Chicago Cubs: Five potential trades to consider with the NL East
Chicago Cubs: Another Bryant proposal for your viewing pleasure
As mentioned earlier, Bryant has to be the guy most likely to land on an NL East team from the Cubs. The Atlanta Braves have a quality team and they desperately need a third baseman. While rumors have connected them to Josh Donaldson, with many even presenting the Braves as the frontrunner for his services, Donaldson hasn’t signed yet and he’s supposedly asking for $110 million.
If teams don’t want to commit nine figures to a 34-year-old, it’s understandable, however the guy has put up at least 5 fWAR in six of the past seven years. The Braves, especially, would understand what a 34-year-old third baseman could give them as they had Donaldson last season, but Bryant isn’t even 30 yet, so it’s a no-brainer to go with the younger stud third baseman here.
In order to make this happen, there are going to have to be some major moving parts. Lots of trade speculation out there has Max Fried and Ender Inciarte coming back to the Cubs, and while that makes a lot of sense as the Cubs get a center fielder and young starting pitcher, I’d like to make this trade a little bit more of a big deal. The Braves have one of the deepest systems in the sport, with five of the top 63 prospects according to MLB Pipeline.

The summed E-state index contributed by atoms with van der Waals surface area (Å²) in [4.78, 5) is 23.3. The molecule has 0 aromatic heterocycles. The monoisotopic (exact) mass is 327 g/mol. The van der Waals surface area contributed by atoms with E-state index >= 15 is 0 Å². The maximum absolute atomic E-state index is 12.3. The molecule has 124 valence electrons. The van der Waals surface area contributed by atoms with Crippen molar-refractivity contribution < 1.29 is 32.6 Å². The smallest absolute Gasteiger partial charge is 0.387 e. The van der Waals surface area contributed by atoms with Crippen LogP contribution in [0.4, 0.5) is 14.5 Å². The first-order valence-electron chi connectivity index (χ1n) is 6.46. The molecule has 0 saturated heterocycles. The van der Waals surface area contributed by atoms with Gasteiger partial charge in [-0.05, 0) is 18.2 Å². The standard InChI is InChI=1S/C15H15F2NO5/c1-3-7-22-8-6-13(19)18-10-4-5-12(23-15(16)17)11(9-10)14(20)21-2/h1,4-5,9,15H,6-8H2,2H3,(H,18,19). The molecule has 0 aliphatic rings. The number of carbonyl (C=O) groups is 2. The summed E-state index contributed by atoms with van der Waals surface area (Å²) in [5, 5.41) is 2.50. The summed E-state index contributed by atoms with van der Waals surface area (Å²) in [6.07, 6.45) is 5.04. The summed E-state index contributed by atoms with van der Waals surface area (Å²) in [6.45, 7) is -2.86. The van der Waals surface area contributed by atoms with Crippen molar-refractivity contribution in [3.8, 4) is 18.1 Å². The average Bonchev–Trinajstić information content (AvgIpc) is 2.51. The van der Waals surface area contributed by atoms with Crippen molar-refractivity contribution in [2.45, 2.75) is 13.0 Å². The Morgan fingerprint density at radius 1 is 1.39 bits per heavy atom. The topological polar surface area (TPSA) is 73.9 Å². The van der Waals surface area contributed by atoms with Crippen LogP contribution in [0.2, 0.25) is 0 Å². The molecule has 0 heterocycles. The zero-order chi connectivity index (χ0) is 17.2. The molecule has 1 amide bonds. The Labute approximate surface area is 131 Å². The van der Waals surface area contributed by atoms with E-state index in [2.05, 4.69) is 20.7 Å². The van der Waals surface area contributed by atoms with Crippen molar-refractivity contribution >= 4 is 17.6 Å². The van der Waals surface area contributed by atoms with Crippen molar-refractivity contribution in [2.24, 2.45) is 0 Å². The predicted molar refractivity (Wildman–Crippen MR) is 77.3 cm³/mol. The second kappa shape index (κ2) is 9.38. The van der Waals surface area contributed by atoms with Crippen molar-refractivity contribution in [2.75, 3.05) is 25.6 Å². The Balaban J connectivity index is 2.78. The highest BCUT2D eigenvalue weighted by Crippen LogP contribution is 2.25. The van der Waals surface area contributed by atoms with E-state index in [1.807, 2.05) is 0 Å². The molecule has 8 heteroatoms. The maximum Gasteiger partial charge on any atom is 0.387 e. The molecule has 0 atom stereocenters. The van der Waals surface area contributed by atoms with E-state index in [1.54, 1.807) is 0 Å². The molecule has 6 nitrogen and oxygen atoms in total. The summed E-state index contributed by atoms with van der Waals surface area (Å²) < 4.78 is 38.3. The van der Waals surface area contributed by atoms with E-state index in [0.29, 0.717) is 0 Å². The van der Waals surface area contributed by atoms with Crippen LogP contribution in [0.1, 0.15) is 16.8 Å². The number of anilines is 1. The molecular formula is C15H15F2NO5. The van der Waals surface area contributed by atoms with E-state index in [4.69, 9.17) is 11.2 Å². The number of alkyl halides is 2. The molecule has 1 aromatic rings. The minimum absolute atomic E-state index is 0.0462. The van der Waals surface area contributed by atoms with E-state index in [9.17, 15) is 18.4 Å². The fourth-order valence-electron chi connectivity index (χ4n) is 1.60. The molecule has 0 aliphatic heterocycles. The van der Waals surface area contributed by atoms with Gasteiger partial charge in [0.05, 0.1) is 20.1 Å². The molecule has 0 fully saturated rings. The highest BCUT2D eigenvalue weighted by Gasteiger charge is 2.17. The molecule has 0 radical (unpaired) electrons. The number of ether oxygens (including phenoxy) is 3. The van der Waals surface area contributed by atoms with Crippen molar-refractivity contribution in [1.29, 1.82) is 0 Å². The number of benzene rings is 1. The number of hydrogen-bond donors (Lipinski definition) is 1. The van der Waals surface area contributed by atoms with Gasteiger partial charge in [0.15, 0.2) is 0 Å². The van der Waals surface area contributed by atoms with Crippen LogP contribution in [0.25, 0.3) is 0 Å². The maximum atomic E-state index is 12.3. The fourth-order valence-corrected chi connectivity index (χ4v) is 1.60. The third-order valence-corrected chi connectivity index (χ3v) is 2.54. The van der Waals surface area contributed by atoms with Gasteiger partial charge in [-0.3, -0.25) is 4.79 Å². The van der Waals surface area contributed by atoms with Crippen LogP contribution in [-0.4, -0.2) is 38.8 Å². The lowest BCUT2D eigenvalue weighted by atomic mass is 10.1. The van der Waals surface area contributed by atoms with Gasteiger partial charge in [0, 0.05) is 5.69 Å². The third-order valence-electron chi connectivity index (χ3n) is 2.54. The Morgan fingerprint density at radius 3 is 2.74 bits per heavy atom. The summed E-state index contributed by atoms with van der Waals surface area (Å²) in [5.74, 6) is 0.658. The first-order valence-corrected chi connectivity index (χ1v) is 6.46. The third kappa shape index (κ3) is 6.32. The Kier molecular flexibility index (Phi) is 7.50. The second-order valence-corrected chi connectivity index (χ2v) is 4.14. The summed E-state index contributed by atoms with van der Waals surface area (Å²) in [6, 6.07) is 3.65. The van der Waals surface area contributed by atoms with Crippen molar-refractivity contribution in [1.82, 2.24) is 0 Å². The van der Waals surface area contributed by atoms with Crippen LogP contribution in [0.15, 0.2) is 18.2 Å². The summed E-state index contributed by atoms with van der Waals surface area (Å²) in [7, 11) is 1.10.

My deal starts with Fried, but also includes two of those prospects – outfielder Drew Waters, and pitcher Ian Anderson (do you think he’s an Aqualung fan?). To offset the prospect haul the Cubs would include some untapped potential of their own in outfielder and utility guy Ian Happ. If saving money is what the Cubs truly covet for this offseason, this deal is the one for them – a deal that gives them over $20 million in cost savings for 2020. And, despite the sting of losing a franchise player and MVP, it could work out alright in a couple of years.
With four of the six major league divisions down, the most compelling and difficult-to-trade-with division is next up in the divisional trade series – the Cubs own, the NL Central.